Being Malay in a Chinese-dominate society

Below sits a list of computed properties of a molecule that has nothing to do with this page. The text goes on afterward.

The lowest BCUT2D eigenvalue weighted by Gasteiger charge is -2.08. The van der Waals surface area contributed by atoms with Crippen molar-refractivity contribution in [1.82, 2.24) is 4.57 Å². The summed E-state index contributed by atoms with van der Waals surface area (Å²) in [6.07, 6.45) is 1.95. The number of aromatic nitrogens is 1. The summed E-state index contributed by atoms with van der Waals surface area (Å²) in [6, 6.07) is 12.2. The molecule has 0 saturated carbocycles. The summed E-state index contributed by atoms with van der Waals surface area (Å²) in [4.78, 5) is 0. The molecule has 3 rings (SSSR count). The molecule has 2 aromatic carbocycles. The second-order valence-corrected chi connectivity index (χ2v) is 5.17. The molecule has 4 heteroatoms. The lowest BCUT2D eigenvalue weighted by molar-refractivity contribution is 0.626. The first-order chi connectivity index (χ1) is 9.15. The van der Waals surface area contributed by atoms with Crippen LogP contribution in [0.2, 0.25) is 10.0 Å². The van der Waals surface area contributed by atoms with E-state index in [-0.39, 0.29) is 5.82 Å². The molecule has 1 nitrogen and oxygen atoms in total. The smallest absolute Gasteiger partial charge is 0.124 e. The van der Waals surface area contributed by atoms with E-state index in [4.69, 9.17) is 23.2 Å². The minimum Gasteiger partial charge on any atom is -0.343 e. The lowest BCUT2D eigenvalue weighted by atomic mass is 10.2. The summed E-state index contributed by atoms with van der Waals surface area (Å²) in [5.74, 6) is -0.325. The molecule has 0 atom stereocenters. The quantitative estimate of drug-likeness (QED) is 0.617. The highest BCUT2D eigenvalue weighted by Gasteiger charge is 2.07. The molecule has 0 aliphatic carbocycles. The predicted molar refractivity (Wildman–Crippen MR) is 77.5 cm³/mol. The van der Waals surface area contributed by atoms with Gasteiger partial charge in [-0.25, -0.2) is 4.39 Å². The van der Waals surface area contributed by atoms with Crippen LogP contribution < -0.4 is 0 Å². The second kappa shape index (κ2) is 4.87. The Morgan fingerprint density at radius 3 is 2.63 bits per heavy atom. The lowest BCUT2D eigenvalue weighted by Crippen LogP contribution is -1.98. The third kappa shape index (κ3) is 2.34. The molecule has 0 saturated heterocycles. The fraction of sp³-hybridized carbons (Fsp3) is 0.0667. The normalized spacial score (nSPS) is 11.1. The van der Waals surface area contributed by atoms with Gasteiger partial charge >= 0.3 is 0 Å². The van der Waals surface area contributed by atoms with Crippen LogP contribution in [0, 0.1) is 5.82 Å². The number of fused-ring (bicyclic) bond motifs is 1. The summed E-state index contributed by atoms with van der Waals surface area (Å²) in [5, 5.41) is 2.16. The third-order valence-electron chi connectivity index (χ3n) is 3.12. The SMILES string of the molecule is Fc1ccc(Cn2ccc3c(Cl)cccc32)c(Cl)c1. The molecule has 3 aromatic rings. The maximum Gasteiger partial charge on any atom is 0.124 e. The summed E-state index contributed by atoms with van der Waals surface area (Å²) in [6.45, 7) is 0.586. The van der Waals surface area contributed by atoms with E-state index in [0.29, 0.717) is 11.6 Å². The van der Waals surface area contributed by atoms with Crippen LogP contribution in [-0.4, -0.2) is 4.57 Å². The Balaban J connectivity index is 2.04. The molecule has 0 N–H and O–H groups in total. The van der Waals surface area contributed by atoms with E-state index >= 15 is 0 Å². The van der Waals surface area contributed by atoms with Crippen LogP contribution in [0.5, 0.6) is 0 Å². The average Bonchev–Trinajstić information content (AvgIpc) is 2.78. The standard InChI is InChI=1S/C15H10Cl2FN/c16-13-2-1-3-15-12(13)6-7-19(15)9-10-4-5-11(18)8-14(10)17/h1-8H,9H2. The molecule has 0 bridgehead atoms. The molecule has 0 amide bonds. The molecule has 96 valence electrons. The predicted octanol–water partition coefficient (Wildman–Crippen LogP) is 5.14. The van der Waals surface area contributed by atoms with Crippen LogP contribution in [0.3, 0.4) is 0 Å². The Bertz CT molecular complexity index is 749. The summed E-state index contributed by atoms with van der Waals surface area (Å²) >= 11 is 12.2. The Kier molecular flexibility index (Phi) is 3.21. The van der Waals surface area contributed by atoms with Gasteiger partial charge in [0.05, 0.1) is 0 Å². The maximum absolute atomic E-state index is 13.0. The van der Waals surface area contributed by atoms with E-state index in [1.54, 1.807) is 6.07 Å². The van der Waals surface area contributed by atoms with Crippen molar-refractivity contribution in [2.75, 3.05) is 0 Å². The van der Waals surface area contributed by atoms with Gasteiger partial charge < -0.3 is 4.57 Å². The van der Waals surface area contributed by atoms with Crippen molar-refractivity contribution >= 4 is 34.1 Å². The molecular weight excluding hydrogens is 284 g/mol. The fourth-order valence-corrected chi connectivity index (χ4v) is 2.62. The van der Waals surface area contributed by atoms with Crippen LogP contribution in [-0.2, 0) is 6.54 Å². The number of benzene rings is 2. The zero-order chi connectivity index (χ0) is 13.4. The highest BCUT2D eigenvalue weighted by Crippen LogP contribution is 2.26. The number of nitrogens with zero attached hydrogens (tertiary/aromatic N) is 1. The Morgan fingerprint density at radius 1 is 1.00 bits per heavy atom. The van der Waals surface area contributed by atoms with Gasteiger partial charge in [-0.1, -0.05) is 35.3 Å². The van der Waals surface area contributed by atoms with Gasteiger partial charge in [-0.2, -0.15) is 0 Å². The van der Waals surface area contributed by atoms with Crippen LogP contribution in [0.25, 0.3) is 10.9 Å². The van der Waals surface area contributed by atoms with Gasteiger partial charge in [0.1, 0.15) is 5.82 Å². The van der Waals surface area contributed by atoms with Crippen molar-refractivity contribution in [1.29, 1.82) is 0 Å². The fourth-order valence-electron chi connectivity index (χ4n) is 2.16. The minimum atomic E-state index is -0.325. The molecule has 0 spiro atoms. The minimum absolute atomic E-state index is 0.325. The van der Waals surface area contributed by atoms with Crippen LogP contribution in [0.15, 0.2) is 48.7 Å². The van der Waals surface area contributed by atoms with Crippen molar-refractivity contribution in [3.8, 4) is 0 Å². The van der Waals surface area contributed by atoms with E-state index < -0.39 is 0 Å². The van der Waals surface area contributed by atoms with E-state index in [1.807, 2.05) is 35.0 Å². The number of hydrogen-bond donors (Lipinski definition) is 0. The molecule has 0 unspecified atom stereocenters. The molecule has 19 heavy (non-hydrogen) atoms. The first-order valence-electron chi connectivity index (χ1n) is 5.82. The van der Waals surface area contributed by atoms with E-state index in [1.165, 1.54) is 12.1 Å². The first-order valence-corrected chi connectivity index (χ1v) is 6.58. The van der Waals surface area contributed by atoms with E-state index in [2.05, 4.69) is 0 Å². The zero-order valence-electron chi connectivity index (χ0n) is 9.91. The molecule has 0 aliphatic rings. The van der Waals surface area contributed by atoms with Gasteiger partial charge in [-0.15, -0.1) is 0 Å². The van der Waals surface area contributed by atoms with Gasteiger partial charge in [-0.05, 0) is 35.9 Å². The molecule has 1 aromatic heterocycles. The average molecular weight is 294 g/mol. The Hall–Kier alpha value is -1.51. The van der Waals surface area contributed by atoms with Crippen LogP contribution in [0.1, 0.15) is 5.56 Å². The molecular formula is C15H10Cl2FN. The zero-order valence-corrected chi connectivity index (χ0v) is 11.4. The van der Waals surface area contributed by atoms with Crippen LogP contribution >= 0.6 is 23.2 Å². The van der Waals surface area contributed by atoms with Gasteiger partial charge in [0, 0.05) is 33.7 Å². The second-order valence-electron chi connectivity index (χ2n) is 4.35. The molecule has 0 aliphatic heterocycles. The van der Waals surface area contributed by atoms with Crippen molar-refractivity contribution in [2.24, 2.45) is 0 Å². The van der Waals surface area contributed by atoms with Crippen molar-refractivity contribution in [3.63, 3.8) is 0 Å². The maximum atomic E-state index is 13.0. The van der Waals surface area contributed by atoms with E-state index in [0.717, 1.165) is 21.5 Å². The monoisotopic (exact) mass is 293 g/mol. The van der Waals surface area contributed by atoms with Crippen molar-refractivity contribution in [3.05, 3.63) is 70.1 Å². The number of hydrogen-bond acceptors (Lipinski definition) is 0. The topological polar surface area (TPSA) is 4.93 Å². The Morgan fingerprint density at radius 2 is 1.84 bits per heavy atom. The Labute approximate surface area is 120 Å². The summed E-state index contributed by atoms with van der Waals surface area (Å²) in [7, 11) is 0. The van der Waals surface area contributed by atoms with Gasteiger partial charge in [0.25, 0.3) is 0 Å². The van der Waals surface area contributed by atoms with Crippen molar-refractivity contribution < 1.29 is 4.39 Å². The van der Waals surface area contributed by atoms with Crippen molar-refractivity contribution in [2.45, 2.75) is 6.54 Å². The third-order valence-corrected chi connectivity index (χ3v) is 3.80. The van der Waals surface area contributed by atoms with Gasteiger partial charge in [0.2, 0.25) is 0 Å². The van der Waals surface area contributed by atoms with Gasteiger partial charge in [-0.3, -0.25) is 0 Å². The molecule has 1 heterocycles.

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In one of the HDB rental high rises visible from the Lims’ maisonette, lives Mrs. Katijah binte Ahmad, a Malay Muslim mother of five whose husband Jalil holds down a steady but low-paying job as the owner of one of the food stalls where the Lims often have breakfast. His stall sells nasi goreng (a fried rice dish) and satay. Business is a bit erratic and the competition is fierce from the surrounding stalls. The hours are also long: her husband normally starts cooking by 6 am (breakfast time). Jalil enjoys a brief quiet period in the mid-morning before the lunch rush and again in the long, hot drowsy afternoons before dinnertime, when office workers and students start returning from schools and businesses. He has a fluctuating income and none at all during the Muslim religious holidays when he shuts the stall, or when he is sick, which he quite frequently is. He had a fairly wearying earlier life as a messenger boy for a large trading company, as a deck hand on ships sailing between Singapore and Indonesia, and as a cook in a Malay restaurant. In his youth Jalil even tried a spell in the Gulf as a construction worker, but found the work too heavy and the society unfriendly. In these uncertain conditions, it is necessary for both Jalil and Katijah to work to support their large family. Katijah works in a nearby factory making cardboard boxes and packaging materials. In the past, she worked in other neighborhood factories assembling circuit boards for electrical appliances. However, as Katijah grew older, she found her eyesight weakening and her fingers no longer dexterous enough for detailed microscopic work. Katijah also sews at home after her shifts, to earn extra money. When she has time and resources, she sometimes makes kueh or Malay style cakes of coconut to sell to her neighbors and to a nearly cake stall, to bring in a little extra pocket money. She will even help out at the food stall when not too tired. With five children, Katijah and Jalil find there is not much income left after they have paid the rent on their three-bedroom HDB flat, paid utility bills, and bought food and clothes for their growing family. Time and energy are also in short supply. Katijah spends her limited leisure time visiting with friends. All her friends are Malay, even though she has Chinese and Indian neighbors because all HDB housing estates are ethnically mixed by government policy. She also visits the night markets on Muslim holidays, views an occasional Malay movie at a cinema, and watches Malay-oriented channels on television (broadcast from nearby Malaysia). Malay is really the only language Katijah knows well. Shopping is not a problem, since most of the market hawkers also know at least basic Malay. Malay is still the national language of Singapore (dating from the days when Singapore was still part of the colony of Malaya) and one of the four official ones—the others are English, Mandarin, and Tamil. Because of religious and diet barriers— she will never eat pork or non-Halal (foods prepared in religiously approved ways) dishes—she has little more than superficial interactions with members of other ethnic groups. Despite Katijah’s linguistic barriers, her children’s situation is very different. As Katijah said to me, “I am really proud of my children. They can all speak English and my elder boy has just received a place at the National University of Singapore.” What she does not say, however, is that her son’s slot is in the University’s Malay Studies Department, and not in a “professional” school such as law or medicine. This is a common trend among Malay students, one that perpetuates the chronic underrepresentation of Malays in the professions (Clammer 1998; Li 1989). Katijah’s husband Jalil knows a smattering of Hokkien, Teochew, Cantonese, English, and even a little Tamil. These languages are necessary for serving the multiethnic clientele of his food stall. For her own generation, Katijah has little expectation of much social mobility. While she is largely accepting of this situation, she does comment that [I] “sometimes feel like a foreigner in my own country.” Her feelings reflect a Singaporean reality: the Malays are a minority, comprising slightly under 15 percent of the total population. Once or twice Katijah and Jalil have discussed moving across the border to Malaysia, where Malays are the dominant group, but there are po�liti�cal and practical difficulties in doing so. In addition, the children are pretty well adapted to Singapore. Sometimes, though, hearing Mandarin spoken all around her, and the “Singlish” or distinctive Singaporean variety of English that she can recognize but not understand, Katijah wonders out loud what it might be like to live in a Muslim majority society where my lifestyle would be the norm and where people like my husband would have had greater educational opportunities. Katijah’s eldest son has a government-sponsored university scholarship and she hopes his siblings will follow in his footsteps. Katijah also nurses hopes that the next generation of Singapore Malays will be truly equal citizens along with the Chinese and Indians with whom they share the same physical and political space.

 

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